School districts are increasingly moving toward a 1-to-1 system in which each student receives a small laptop computer for coursework. The Mexico school district starting this school year will have this system in place for the high school.

The technology department, comprised of Director Dana Hunt and technicians Melissa Holman and Lori Kelsay, aid the district in all of its technology needs. This includes installing security cameras, electronic door locks, the phone system and, of course, computers. The district almost has 1-to-1 in all its buildings. A true 1-to-1 system is one where students are able to take a laptop back and forth to school and home. Other buildings in lower grade levels currently have shared computers stored in carts.

The three technology staff members were recognized recently as finalists at the MoTechTalk2019 conference’s Technology Excellence Award. While they ultimately did not win, they still were lauded for their work in what is often seen as a male-dominated field.

"You don't see a lot of tech awards recognize [school] tech departments, and we do a lot of work behind the scenes that a lot of people don't realize," Hunt said. "It was a conference anyone in the state and other states could come to. They had schools from Kansas, some colleges and anyone could be nominated for this award."

The group's summer preparations for the 2019-20 year began in March. Not only did they have to log and prepare around 500 Chromebooks for the high school's 1-to-1 program, they also had to move computers, have teaching devices known as Smart Boards lowered and other technology-related updates throughout buildings due to the elementary school reconfiguration. Microsoft is phasing out Windows 7 by Jan. 1, Hunt said, so the department also has worked to upgrade all district computers to Windows 10.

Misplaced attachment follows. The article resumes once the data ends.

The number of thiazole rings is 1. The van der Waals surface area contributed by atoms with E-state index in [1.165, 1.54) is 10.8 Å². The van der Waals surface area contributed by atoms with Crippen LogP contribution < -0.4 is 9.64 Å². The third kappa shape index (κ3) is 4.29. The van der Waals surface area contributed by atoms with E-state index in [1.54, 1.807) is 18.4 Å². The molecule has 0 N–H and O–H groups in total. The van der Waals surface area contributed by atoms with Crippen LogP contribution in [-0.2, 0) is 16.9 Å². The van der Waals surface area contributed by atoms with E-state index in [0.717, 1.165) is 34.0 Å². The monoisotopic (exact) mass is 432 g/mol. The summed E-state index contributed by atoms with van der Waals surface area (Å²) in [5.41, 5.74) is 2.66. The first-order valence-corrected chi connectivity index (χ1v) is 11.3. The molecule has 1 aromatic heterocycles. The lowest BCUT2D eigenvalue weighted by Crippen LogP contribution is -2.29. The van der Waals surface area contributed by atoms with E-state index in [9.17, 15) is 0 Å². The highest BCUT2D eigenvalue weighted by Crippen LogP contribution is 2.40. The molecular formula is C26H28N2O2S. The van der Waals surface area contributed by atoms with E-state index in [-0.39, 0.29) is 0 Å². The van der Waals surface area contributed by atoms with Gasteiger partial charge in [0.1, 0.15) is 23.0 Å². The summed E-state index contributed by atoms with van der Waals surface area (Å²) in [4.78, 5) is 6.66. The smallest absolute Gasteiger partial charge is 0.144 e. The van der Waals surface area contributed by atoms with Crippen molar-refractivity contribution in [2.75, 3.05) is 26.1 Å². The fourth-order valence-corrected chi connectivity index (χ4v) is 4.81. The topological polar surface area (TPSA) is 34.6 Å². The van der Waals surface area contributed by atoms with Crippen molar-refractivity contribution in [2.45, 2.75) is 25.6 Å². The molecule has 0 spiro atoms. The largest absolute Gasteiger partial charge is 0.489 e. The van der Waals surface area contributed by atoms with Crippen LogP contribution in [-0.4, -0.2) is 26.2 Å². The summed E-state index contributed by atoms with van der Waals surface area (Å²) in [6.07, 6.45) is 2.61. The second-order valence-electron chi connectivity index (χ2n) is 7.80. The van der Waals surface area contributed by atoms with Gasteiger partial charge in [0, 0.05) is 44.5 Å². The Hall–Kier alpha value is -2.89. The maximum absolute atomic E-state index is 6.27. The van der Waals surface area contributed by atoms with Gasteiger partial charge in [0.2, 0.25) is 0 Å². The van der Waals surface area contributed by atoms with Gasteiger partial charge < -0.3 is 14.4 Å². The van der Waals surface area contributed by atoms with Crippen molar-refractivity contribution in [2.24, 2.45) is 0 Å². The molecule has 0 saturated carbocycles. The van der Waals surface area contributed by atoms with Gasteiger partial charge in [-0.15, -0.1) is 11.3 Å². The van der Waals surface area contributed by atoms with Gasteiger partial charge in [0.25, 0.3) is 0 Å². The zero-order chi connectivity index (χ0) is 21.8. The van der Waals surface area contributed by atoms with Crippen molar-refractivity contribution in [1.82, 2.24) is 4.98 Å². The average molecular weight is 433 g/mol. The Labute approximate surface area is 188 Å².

"We put new servers in this summer, too," she said. "New print server, new DNS server, DHCP server. All of that is behind the scenes to make all of this run. That was a big undertaking as well."

A DNS server is a type of database, while a DHCP server assigns an address to a computer so that it can know which computer needs information, such as when a student does a search.

"I like the variety and getting the chance to figure things out. It is something different all the time," Kelsay said.

While the group does not teach or hold courses from the department office housed at the Hart Career Center, they do have a couple student interns from the computer networking and maintenance class taught by Craig Knight during the second semester to help them. They are also being asked more and more to come into classrooms throughout the district to give talks on technology and best practices with technology.

"As technology is getting more prominent, I think it's going to become one of those things where they will have us come and speak to the classes and students here,” Hunt said. “The elementary schools have talked about having us come in and talk about the importance of taking care of [technology].”

The department also holds professional development courses for district faculty in the run-up to the school year.

"Our impact is in the school and we let the teachers know that we're here to support them in any need that they have because they are what impacts our students," Holman said.

The group also works to keep their office organized, which helps them work together efficiently and quickly. Issues teachers or other staff members may have are typically addressed within 24 hours.

"If something is down in a classroom, we try to get there immediately," Holman said. "We do ask, since there is just the three of us, we ask for a 24-hour turnaround time. I think we usually get things taken care of pretty quickly."

To be able to have the district move toward a 1-to-1 system for the district, the team also had to work on infrastructure updates. In the last year they put server boxes and switches in each district building along with backup battery power supplies and increasing internet bandwidth so district servers and virtual servers can support having more devices in student hands.

"A lot of districts pulled the trigger too early on their 1-to-1 and their network kind of crumbled from time to time, so my goal was to really prepare so this can be a success from the get-go. I think we're good. I think we're ready. There will be tweaking to do, but I feel like we're really good and ready for this," Hunt said.